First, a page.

With renewed funding, the park reopened the area in 2005 with new natural and cultural exhibits about the park’s resources. The nature center is supervised by Trailside Museum and Zoo at Bear Mountain State Park and staffed with Student Conservation Association and AmeriCorps interns.
In 2016 Rockland Lake State Park received $150,000 in state funding to replace the deteriorated 1,300-foot boardwalk trail at the Rockland Lake Nature Center. The work was completed in 2019.
It’s a short, but entertaining walk along the recently reconstructed trails.
Several boardwalks, wooden footbridges and nature trails travel through a forested wetland located behind the Nature Center
The lake’s outlet stream flows through the wetland and under three park roads before leaving park property.
The Lakeside Loop Trail goes out to a viewing platform overlooking the lake and returns to the start.
An old stone fountain, a reminder of what this area once was. In the 1870’s, the site of the present day nature center, was known as Sylvan Grove, an 11-acre picnic and amusement park, with facilities for picnicking, dining, playing baseball, fishing, boating, swimming, stables, and amusement rides.
Turn right after leaving the nature center to continue the clockwise loop around Rockland Lake. At the next intersection, turn right again, heading alongside the pool area and towards the lake.
You may be greeted with the sight of a Great Blue Heron as you stroll by the shoreline. Despite their impressive size, Great Blue Herons weigh only 5 to 6 pounds thanks in part to their hollow bones—a feature all birds share.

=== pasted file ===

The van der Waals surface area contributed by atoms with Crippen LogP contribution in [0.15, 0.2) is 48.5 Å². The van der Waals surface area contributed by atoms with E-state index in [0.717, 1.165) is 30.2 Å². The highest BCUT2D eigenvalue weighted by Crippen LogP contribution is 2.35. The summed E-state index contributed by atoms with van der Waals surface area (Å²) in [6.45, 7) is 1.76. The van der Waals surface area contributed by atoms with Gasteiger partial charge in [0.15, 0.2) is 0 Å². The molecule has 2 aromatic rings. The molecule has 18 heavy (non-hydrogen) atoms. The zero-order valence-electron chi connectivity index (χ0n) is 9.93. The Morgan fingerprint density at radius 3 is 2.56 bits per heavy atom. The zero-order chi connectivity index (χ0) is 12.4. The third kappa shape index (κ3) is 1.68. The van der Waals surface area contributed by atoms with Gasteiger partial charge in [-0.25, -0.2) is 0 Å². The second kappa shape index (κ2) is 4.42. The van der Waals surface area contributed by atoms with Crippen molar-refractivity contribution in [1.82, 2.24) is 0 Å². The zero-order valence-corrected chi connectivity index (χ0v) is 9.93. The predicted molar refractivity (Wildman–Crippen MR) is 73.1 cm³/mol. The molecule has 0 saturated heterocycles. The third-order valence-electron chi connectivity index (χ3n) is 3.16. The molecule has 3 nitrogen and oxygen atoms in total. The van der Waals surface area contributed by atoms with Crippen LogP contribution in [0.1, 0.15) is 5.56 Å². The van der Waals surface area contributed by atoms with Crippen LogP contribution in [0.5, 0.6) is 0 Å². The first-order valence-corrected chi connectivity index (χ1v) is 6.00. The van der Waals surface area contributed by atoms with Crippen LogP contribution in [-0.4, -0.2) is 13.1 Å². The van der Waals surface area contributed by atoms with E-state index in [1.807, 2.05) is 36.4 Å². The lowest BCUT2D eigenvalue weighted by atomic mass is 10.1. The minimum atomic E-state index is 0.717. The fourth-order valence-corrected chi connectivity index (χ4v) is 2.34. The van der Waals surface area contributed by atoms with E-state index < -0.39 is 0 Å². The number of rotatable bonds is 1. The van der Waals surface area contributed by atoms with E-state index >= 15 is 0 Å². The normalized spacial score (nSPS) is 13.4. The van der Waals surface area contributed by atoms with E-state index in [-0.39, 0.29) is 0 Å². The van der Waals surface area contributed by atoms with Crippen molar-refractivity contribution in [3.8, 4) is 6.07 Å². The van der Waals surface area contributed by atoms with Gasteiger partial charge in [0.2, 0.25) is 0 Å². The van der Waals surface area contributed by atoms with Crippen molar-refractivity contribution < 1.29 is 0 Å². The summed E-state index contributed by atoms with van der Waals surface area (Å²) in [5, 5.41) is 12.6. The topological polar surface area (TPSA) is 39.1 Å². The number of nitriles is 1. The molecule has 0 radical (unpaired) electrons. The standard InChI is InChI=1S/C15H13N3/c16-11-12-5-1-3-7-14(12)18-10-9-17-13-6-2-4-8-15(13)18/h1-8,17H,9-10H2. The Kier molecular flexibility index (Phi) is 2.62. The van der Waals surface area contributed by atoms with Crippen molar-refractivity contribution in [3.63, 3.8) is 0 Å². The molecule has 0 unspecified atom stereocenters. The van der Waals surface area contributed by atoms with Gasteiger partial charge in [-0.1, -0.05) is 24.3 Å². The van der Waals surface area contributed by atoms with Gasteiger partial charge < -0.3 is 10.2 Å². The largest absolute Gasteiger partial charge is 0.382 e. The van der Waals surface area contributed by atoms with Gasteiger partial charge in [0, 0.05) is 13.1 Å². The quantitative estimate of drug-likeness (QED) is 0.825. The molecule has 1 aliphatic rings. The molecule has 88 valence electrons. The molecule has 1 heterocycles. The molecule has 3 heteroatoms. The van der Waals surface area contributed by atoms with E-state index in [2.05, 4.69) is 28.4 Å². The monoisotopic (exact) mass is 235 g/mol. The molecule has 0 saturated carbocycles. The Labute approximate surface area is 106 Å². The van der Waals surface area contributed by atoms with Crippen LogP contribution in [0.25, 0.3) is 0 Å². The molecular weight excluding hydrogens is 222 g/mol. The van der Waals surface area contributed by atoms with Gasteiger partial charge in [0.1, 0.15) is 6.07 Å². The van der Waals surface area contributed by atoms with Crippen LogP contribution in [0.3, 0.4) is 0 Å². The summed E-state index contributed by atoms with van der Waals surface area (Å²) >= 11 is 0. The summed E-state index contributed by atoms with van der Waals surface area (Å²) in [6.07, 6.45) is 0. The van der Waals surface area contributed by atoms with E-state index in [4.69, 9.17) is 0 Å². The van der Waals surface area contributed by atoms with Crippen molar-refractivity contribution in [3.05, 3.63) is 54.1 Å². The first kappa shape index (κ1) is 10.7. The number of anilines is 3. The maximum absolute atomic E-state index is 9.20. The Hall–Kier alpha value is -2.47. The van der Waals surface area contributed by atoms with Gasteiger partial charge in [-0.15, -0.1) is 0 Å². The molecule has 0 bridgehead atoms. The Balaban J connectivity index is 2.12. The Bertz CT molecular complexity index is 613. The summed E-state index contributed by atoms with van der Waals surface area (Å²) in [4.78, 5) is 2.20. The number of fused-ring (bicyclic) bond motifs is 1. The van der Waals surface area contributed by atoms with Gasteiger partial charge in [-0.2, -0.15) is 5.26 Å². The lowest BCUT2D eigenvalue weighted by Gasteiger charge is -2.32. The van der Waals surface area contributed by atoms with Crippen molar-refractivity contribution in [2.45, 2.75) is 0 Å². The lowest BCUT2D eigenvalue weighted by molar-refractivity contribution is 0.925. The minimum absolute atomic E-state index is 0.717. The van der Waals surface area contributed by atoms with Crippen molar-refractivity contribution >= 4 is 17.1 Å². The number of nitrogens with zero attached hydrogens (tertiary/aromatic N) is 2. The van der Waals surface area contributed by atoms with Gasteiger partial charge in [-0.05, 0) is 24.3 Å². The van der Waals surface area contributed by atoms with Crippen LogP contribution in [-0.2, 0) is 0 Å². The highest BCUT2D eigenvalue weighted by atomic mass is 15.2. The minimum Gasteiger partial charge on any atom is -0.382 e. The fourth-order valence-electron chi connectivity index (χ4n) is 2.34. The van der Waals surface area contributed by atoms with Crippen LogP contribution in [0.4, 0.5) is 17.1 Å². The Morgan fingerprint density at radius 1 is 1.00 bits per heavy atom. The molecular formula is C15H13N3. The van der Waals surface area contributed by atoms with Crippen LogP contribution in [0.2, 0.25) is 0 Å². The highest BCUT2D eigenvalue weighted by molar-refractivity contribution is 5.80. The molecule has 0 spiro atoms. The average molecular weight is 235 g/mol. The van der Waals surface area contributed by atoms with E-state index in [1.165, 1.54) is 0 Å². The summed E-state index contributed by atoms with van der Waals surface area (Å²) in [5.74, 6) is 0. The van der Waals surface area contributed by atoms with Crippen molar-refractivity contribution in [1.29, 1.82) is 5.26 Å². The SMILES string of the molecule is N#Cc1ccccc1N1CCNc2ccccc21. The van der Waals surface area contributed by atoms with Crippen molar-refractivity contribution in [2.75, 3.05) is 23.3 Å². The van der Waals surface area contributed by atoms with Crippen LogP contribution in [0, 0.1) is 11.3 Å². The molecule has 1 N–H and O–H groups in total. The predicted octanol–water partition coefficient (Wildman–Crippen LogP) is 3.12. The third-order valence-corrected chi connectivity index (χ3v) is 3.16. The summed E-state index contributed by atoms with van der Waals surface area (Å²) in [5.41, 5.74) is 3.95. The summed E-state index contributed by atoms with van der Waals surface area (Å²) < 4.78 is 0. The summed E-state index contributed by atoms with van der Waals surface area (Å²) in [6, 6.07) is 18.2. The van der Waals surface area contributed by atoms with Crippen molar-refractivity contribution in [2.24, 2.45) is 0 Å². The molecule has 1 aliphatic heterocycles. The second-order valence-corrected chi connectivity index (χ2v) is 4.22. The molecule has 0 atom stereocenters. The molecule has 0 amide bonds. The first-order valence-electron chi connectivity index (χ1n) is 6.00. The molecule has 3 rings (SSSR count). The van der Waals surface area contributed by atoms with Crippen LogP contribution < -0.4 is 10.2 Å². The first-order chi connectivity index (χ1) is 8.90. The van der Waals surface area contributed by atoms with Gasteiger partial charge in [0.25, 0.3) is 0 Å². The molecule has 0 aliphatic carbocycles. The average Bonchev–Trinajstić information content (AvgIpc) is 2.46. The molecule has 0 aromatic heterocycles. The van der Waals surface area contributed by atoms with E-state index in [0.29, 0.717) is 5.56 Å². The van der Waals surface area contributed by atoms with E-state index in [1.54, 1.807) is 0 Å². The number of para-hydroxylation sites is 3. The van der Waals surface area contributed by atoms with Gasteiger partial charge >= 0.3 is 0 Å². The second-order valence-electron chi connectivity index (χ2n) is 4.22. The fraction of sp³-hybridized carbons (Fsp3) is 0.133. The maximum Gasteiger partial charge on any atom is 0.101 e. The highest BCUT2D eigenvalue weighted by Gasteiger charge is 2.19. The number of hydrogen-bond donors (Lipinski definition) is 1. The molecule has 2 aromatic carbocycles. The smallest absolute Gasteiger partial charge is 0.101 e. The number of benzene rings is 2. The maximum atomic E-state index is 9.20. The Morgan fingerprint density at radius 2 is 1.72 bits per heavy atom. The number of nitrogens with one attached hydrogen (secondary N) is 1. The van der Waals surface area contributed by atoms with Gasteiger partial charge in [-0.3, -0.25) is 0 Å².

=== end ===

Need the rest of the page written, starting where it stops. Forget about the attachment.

Thanks to specially shaped neck vertebrae, Great Blue Herons can quickly strike prey at a distance.
Great Blue Herons have specialized feathers on their chest that continually grow and fray. The herons comb this “powder down” with a fringed claw on their middle toes, using the down like a washcloth to remove fish slime and other oils from their feathers as they preen.
The busiest section of the park seems to be the area around Parking Field #1, which is near the pool and the main facilities.
As the paved path wraps around the northern end of the lake and runs along its eastern shore, there are more shaded areas.
A tree grows around the stone foundation of one of the old ice houses.
The crumbled stone walls are the last remnants of the ice houses that used to store the ice between harvest and shipment.
Soon, you can see the quarried face of Hook Mountain appear above the tree-line.
The paved path passes several other parking fields and picnic areas as it makes its way along the western shore of the lake.
The walk ends where it began, at Parking Field #6. If you decide to park elsewhere, just remember which parking field you left your vehicle.
Some pleasant sights before taking off.
A beautiful park that is well maintained and has many points of interest. Keep in mind that Rockland Lake State Park is one of the most popular state parks in the Hudson Valley and often fills to capacity in the summer months. You have to choose the right time to visit to avoid the congestion or being turned away. Worth a visit with the family/kids, who will enjoy the many things it has to offer.
Rockland Lake, lots of bird activity, scenic landscape, many points of interest.
Can get crowded during the summer months.
Take a walk!
- Rockland Lake State Park
- Palisades Parks Conservancy
- Rockland Audubon Society
- The Friends of Rockland Lake and Hook Mountain
- Hudson Valley’s Ice Harvesting Heritage